2. An assembly according to claim 1, wherein the grooves are V-shaped in section and the side faces of the ribs are sloped in relatively downward-outward direction.

References Cited in the file of this patent UNITED STATES PATENTS 570,354 Turner Oct. 27, 1896 892,834 Hufiman July 7, 1908 1,581,559 Williams Apr. 20, 1926 2,959,834 Graham Nov. 15, 1960 FOREIGN PATENTS 813,333 Germany Sept. 10, 1951 560,055 Italy Mar. 30, 1957

Claims (1)

1. IN AN ASSEMBLY OF THE CHARACTER DESCRIBED, IN COMBINATION, A FASTENED MEMBER HAVING A PLANAR SURFACE, A THREADED FASTENING BOLT EXTENDING THROUGH A HOLE PROVIDED THEREFOR IN SAID MEMBER AND WHICH OPENS THROUGH SAID SURFACE, A LATERALLY EXTENDING, POLYGONALLY SHAPED COMPRESSION MEANS ON THE BOLT AND BEING DRAWN INTO TIGHT ENGAGEMENT WITH SAID SURFACE, AND MEANS ON SAID SURFACE FOR PREVENTING SAID COMPRESSION MEANS FROM BECOMING UNINTENTIONALLY UNLOOSENED COMPRISING A PLURALITY OF CIRCUMFERENTIALLY SPACED GROOVES IN AND OPENING ONTO SAID SURFACE AND WHICH EXTEND RADIALLY OUTWARDLY FROM SAID BOLT HOLE AND DEFINE RADIAL RIBS ON SAID SURFACE, SAID GROOVES BEING OF UNIFORM WIDTH AND DEPTH THROUGHOUT THEIR LENGTH WHEREBY THE WIDTH OF THE RIBS INCREASES PROGRESSIVELY IN ACCORDANCE WITH THEIR RADIAL LENGTH, THERE BEING ONE SUCH RIB DISPOSED BETWEEN EACH TWO ADJACENT GROOVES AND EACH SAID RIB HAVING SPACED SIDE FACES AND A FLAT TOP SURFACE EXTENDING THEREBETWEEN WHICH IS DISPOSED IN THE PLANE OF SAID PLANAR SURFACE, SAID RIBS HAVING RADIAL LENGTH GREATER THAN THE GREATEST DIAMETER OF SAID COMPRESSION MEANS, AND THE MATERIAL OF AT LEAST THE RIBS BEING MORE MALLEABLE THAN THAT OF THE COMPRESSION MEANS WHEREBY TIGHTENING OF SAID MEANS AGAINST THE SURFACE AS AFORESAID EFFECTS COMPRESSIVE DEFORMATION OF SAID RIBS IN VERTICAL, CIRCUMFERENTIAL AND RADIAL DIRECTIONS IN A MANNER AND TO A DEGREE SUCH THAT THEY EFFECTIVELY RESIST TURNING OF SAID COMPRESSION MEANS IN UNLOOSENING DIRECTION.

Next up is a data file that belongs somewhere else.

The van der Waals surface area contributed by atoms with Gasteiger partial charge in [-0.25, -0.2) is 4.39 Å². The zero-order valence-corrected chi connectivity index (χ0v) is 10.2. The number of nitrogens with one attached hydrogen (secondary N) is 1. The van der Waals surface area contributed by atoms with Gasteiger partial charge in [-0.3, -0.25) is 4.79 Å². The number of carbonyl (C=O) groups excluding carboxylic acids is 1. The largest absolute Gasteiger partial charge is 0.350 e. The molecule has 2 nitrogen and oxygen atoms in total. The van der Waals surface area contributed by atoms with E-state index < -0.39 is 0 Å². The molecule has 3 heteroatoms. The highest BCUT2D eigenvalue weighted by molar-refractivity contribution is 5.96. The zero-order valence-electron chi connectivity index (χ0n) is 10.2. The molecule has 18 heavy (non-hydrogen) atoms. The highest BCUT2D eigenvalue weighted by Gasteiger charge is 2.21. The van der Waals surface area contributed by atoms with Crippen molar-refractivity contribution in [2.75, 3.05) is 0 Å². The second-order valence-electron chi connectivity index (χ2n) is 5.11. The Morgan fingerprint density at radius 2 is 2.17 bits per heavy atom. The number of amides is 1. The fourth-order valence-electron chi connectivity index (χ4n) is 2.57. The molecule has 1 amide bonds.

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Cited By (4)

* Cited by examiner, † Cited by third party
Publication number Priority date Publication date Assignee Title
US3316605A (en) * 1964-09-14 1967-05-02 Oldberg Mfg Company Nut locking construction
US3729782A (en) * 1972-04-18 1973-05-01 Maremont Corp Clamp assembly with tubular saddle member
US3877502A (en) * 1973-08-29 1975-04-15 Hunckler Products Inc Nut locking means and method for muffler clamps
FR2378201A1 (en) * 1977-01-20 1978-08-18 Salomon & Fils F Ski-binding base mounting - with material removed rom around under-size hole so that walls collapse on tightening

Citations (5)

* Cited by examiner, † Cited by third party
Publication number Priority date Publication date Assignee Title
US570354A (en) * 1896-10-27 Nut-lock
US892834A (en) * 1907-07-17 1908-07-07 James F Huffman Nut-lock.
US1581559A (en) * 1925-01-26 1926-04-20 Eirven E Williams Nut
DE813333C (en) * 1950-02-16 1951-09-10 Ermeto G M B H Means for kraftschluessigen and formschluessigen co-span of two structural elements
US2959834A (en) * 1958-06-18 1960-11-15 Maremont Automotive Products I Muffler clamp

Patent Citations (5)

* Cited by examiner, † Cited by third party
Publication number Priority date Publication date Assignee Title
US570354A (en) * 1896-10-27 Nut-lock
US892834A (en) * 1907-07-17 1908-07-07 James F Huffman Nut-lock.
US1581559A (en) * 1925-01-26 1926-04-20 Eirven E Williams Nut
DE813333C (en) * 1950-02-16 1951-09-10 Ermeto G M B H Means for kraftschluessigen and formschluessigen co-span of two structural elements
US2959834A (en) * 1958-06-18 1960-11-15 Maremont Automotive Products I Muffler clamp

Cited By (4)

* Cited by examiner, † Cited by third party
Publication number Priority date Publication date Assignee Title
US3316605A (en) * 1964-09-14 1967-05-02 Oldberg Mfg Company Nut locking construction
US3729782A (en) * 1972-04-18 1973-05-01 Maremont Corp Clamp assembly with tubular saddle member
US3877502A (en) * 1973-08-29 1975-04-15 Hunckler Products Inc Nut locking means and method for muffler clamps
FR2378201A1 (en) * 1977-01-20 1978-08-18 Salomon & Fils F Ski-binding base mounting - with material removed rom around under-size hole so that walls collapse on tightening